Monday, March 01, 2010

"NOVA: The Pluto Files"

The debate over whether Pluto is a planet or not is important to Annette Tombaugh. Her father, Clyde, a native of Streator, discovered it at the Lowell Observatory in Flagstaff, Ariz., in 1930 when he was just 24 years old.

Tombaugh and her family, including her 97-year-old mother and her brother, were interviewed by astrophysicist Neil deGrasse Tyson for PBS' "NOVA: The Pluto Files," set to air Tuesday, March 2, at 8 p.m. on WTTW Channel 11 in Chicago.

In the documentary, Tyson travels across the country, exploring the history of Pluto and the heated debate around its cosmic status. Tyson stops along the way in Streator and speaks to townspeople about their opinions.

The debate began when the International Astronomical Union changed the definition of a planet and Pluto was demoted to dwarf planet status. Tyson is the director of the Hayden Planetarium in New York City and when a 2000 exhibit of the earth's solar system left Pluto out, public rebellion ensued.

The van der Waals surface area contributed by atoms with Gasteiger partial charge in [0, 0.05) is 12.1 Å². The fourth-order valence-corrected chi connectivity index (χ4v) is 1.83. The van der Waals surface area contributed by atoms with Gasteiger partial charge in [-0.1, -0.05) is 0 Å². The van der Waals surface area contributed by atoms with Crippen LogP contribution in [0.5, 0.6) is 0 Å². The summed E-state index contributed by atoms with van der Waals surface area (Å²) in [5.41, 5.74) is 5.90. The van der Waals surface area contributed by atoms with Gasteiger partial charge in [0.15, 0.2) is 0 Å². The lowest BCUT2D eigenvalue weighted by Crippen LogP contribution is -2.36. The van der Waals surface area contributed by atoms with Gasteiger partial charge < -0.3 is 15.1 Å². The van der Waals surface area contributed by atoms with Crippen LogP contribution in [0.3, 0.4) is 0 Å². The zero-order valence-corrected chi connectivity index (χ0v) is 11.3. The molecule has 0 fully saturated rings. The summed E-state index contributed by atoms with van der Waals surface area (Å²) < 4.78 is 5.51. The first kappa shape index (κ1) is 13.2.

1 comment:

Laurel Kornfeld said...

It is important to note that from the beginning, Tyson distanced himself from the IAU decision, which he accurately described as "flawed." In "The Pluto Files," he recognizes that Pluto's status is a subject of ongoing debate, and that there is no consensus among astronomers on the matter. It is important for people to realize that something does not become fact just because a group of people decree it so.

Personally, I hope Patsy Tombaugh lives to 2015 to see New Horizons visit Pluto and illustrate that it is very much a planet.